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Her Majesty's Lord-Lieutenants are the representatives of the Crown for each county in the United Kingdom. Men or women of all backgrounds, they are appointed by The Queen on the advice of the Prime Minister. It is their foremost duty to uphold the dignity of the Crown, and in so doing they seek to promote a spirit of co-operation and good atmosphere by the time they give to voluntary and benevolent organisations and by the interest they take in the business and social life of their counties.
Lord-Lieutenants were originally appointed in Henry VIII's reign, in the 1540s, to take over the military duties of the Sheriff and control the military forces of the Crown. In 1662 they were given entire control of the militia. The official title of the office at this time was His or Her Majesty's "lieutenant for the county of x", but as almost all office-holders were peers they were referred to as "lord lieutenant". The Forces Act of 1871 transferred command of militias back to the Crown and over subsequent years the emphasis shifted towards today's ceremonial role and wider involvement with communities throughout the country.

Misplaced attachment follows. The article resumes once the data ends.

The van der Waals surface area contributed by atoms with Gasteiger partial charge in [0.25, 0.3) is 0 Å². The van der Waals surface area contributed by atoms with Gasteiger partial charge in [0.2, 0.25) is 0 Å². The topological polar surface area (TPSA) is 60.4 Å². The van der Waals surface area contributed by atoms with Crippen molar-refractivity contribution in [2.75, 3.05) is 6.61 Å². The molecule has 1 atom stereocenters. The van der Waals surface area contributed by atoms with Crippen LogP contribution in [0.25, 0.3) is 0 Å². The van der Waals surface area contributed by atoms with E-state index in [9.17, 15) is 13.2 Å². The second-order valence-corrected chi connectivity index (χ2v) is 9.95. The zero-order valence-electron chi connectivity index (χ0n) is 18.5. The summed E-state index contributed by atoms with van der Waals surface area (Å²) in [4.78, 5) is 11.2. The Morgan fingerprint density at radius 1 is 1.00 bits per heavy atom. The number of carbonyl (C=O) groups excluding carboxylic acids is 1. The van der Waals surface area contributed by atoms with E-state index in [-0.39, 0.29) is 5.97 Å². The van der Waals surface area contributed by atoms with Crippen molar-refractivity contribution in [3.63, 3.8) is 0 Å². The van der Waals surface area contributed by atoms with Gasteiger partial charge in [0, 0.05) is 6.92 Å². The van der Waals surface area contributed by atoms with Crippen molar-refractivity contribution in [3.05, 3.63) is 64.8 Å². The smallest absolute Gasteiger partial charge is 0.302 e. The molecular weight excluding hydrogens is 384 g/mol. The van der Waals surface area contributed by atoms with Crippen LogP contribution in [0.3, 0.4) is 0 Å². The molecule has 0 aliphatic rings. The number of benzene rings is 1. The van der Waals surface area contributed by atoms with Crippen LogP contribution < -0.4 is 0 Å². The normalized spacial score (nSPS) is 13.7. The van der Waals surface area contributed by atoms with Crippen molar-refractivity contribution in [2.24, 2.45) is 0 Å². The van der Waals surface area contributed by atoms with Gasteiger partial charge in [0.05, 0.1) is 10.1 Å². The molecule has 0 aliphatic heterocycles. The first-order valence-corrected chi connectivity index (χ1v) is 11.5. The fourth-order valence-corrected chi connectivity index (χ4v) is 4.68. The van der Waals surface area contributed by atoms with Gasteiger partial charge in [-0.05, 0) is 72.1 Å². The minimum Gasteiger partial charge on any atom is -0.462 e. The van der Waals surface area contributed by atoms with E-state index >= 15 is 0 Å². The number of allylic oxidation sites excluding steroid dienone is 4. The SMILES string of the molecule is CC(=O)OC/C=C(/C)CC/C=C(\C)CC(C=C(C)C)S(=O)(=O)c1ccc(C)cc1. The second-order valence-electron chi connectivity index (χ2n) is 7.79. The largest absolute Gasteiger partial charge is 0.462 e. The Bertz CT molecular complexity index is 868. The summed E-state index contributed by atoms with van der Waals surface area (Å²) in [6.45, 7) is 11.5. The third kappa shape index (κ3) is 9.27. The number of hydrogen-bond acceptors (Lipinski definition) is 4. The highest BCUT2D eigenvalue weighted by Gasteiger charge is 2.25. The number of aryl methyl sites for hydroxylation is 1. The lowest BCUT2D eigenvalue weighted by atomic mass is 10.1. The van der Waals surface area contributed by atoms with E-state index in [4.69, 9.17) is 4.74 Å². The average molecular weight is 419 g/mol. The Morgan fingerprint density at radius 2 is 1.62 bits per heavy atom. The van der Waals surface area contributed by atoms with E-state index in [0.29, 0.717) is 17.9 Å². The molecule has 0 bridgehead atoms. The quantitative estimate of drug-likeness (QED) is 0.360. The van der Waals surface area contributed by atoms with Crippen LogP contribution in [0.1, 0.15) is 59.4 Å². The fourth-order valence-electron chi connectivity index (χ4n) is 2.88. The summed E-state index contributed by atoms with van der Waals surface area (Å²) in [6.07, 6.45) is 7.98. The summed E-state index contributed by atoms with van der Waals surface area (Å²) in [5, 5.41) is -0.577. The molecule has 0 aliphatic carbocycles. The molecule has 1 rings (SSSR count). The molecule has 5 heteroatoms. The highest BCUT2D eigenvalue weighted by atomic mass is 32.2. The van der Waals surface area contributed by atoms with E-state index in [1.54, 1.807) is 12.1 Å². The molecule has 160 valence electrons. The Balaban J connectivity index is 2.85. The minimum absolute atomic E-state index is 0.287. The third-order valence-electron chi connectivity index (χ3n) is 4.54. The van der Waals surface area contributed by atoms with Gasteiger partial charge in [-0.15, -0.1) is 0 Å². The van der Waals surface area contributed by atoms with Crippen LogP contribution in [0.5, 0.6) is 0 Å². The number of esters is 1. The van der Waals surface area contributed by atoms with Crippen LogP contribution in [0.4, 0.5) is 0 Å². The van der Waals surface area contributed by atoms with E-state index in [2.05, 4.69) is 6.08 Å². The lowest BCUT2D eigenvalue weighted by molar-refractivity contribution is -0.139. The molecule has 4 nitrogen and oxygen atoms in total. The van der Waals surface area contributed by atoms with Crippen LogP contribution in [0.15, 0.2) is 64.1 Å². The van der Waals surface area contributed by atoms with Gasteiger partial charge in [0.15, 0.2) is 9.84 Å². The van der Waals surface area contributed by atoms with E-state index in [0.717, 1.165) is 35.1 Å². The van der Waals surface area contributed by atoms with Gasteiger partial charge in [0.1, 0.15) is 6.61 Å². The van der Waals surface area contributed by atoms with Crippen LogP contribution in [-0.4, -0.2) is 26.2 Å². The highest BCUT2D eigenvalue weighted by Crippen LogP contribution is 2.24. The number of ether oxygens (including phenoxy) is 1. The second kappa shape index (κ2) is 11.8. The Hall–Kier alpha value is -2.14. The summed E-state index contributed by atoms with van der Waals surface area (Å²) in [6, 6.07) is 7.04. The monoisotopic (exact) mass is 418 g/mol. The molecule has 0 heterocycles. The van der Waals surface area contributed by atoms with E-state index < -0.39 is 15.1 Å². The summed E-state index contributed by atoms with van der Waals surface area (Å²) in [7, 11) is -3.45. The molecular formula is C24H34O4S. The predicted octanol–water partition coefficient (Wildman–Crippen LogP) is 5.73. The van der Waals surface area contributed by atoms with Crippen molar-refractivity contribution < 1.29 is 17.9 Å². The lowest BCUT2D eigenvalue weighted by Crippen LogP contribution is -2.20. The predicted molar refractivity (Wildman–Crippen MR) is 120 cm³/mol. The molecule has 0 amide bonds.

There are 98 Lord-Lieutenants, who cover all areas of the UK, from Shetland to Cornwall, County Tyrone to South Glamorgan. As the sovereign's representative in his or her county, the Lord-Lieutenant remains non-political and does not hold office in any political party. They are appointed for life, although the customary age of retirement is seventy-five.
Lord-Lieutenants are responsible for the organisation of all official Royal visits to their county. On the day of an engagement they escort the Royal visitor around the different locations — not simply The Queen and The Duke of Edinburgh, but any member of the Royal Family.
Lord-Lieutenants also carry out other duties in their county, such as the presentation of decorations (where the recipient is unable to attend an Investiture), The Queen's Awards for Export and Technology, and Queen's Scout and Queen's Guide Awards. As well as taking a particular interest in the armed forces (including ex-Service men and women and their families), Lord-Lieutenants have a close association with the magistracy and higher courts in their areas — thus demonstrating the maintenance of historical links.
Lord-Lieutenants are also responsible for ensuring that The Queen's Private Office is kept informed about local issues relating to their area, particularly when a Royal visit is being planned.